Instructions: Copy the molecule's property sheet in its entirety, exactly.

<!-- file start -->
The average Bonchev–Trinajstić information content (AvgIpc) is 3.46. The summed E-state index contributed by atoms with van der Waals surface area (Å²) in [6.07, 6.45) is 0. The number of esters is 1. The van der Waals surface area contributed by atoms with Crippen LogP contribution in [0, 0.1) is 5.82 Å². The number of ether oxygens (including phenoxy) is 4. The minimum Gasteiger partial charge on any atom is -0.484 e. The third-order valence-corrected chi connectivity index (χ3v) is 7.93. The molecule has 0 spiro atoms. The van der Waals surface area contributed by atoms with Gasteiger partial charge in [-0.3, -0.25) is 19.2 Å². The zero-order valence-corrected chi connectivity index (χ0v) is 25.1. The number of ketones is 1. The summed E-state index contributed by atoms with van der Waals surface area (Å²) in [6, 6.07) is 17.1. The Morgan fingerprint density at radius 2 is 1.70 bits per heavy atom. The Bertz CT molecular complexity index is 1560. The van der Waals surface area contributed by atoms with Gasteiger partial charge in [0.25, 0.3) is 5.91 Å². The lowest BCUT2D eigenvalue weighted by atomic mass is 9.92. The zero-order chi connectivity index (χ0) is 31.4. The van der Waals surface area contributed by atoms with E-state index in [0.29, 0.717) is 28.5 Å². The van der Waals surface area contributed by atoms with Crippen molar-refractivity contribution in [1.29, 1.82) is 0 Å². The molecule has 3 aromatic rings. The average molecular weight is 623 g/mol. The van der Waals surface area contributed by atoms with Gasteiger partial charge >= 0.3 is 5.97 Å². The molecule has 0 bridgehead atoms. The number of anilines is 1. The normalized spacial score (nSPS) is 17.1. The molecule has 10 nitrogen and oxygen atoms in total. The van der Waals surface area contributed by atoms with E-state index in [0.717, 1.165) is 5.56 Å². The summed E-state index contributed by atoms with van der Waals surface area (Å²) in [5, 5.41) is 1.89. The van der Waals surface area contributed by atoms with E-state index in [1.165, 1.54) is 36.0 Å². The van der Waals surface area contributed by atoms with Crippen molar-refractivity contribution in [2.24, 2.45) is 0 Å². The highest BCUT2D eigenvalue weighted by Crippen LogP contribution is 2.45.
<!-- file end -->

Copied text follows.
The average Bonchev–Trinajstić information content (AvgIpc) is 3.46. The summed E-state index contributed by atoms with van der Waals surface area (Å²) in [6.07, 6.45) is 0. The number of esters is 1. The van der Waals surface area contributed by atoms with Crippen LogP contribution in [0, 0.1) is 5.82 Å². The number of ether oxygens (including phenoxy) is 4. The minimum Gasteiger partial charge on any atom is -0.484 e. The third-order valence-corrected chi connectivity index (χ3v) is 7.93. The molecule has 0 spiro atoms. The van der Waals surface area contributed by atoms with Gasteiger partial charge in [-0.3, -0.25) is 19.2 Å². The zero-order valence-corrected chi connectivity index (χ0v) is 25.1. The number of ketones is 1. The summed E-state index contributed by atoms with van der Waals surface area (Å²) in [6, 6.07) is 17.1. The Morgan fingerprint density at radius 2 is 1.70 bits per heavy atom. The Bertz CT molecular complexity index is 1560. The van der Waals surface area contributed by atoms with Gasteiger partial charge in [0.25, 0.3) is 5.91 Å². The lowest BCUT2D eigenvalue weighted by atomic mass is 9.92. The zero-order chi connectivity index (χ0) is 31.4. The van der Waals surface area contributed by atoms with E-state index in [0.29, 0.717) is 28.5 Å². The van der Waals surface area contributed by atoms with Crippen molar-refractivity contribution in [1.29, 1.82) is 0 Å². The molecule has 3 aromatic rings. The average molecular weight is 623 g/mol. The van der Waals surface area contributed by atoms with Gasteiger partial charge >= 0.3 is 5.97 Å². The molecule has 0 bridgehead atoms. The number of anilines is 1. The normalized spacial score (nSPS) is 17.1. The molecule has 10 nitrogen and oxygen atoms in total. The van der Waals surface area contributed by atoms with E-state index in [0.717, 1.165) is 5.56 Å². The summed E-state index contributed by atoms with van der Waals surface area (Å²) in [5, 5.41) is 1.89. The van der Waals surface area contributed by atoms with E-state index in [1.165, 1.54) is 36.0 Å². The van der Waals surface area contributed by atoms with Crippen molar-refractivity contribution in [2.24, 2.45) is 0 Å². The highest BCUT2D eigenvalue weighted by Crippen LogP contribution is 2.45.